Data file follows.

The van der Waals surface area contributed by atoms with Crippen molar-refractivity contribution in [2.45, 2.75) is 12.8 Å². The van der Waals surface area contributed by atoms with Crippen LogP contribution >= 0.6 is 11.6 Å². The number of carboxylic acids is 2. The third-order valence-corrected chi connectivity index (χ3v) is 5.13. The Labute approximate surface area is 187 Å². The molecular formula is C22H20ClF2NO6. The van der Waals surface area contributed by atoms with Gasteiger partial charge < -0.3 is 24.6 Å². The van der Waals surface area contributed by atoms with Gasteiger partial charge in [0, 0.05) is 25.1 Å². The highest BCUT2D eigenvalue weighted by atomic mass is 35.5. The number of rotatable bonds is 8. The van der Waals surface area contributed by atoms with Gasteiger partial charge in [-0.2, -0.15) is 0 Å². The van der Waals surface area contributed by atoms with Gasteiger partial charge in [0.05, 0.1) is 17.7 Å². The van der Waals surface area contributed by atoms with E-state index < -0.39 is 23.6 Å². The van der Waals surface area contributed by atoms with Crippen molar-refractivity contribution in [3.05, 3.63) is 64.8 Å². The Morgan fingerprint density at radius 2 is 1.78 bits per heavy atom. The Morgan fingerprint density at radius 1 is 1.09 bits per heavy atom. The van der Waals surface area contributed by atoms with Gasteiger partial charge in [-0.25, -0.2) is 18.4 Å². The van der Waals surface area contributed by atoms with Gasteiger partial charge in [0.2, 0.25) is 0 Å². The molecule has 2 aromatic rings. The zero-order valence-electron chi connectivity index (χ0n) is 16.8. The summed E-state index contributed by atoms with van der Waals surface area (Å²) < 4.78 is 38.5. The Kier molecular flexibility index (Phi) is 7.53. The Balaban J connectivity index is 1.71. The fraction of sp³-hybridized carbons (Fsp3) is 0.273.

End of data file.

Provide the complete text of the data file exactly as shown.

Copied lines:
The van der Waals surface area contributed by atoms with Crippen molar-refractivity contribution in [2.45, 2.75) is 12.8 Å². The van der Waals surface area contributed by atoms with Crippen LogP contribution >= 0.6 is 11.6 Å². The number of carboxylic acids is 2. The third-order valence-corrected chi connectivity index (χ3v) is 5.13. The Labute approximate surface area is 187 Å². The molecular formula is C22H20ClF2NO6. The van der Waals surface area contributed by atoms with Gasteiger partial charge < -0.3 is 24.6 Å². The van der Waals surface area contributed by atoms with Gasteiger partial charge in [0, 0.05) is 25.1 Å². The highest BCUT2D eigenvalue weighted by atomic mass is 35.5. The number of rotatable bonds is 8. The van der Waals surface area contributed by atoms with Gasteiger partial charge in [-0.2, -0.15) is 0 Å². The van der Waals surface area contributed by atoms with Gasteiger partial charge in [0.05, 0.1) is 17.7 Å². The van der Waals surface area contributed by atoms with E-state index < -0.39 is 23.6 Å². The van der Waals surface area contributed by atoms with Crippen molar-refractivity contribution in [3.05, 3.63) is 64.8 Å². The Morgan fingerprint density at radius 2 is 1.78 bits per heavy atom. The Morgan fingerprint density at radius 1 is 1.09 bits per heavy atom. The van der Waals surface area contributed by atoms with Gasteiger partial charge in [-0.25, -0.2) is 18.4 Å². The van der Waals surface area contributed by atoms with Gasteiger partial charge in [0.2, 0.25) is 0 Å². The molecule has 2 aromatic rings. The zero-order valence-electron chi connectivity index (χ0n) is 16.8. The summed E-state index contributed by atoms with van der Waals surface area (Å²) < 4.78 is 38.5. The Kier molecular flexibility index (Phi) is 7.53. The Balaban J connectivity index is 1.71. The fraction of sp³-hybridized carbons (Fsp3) is 0.273.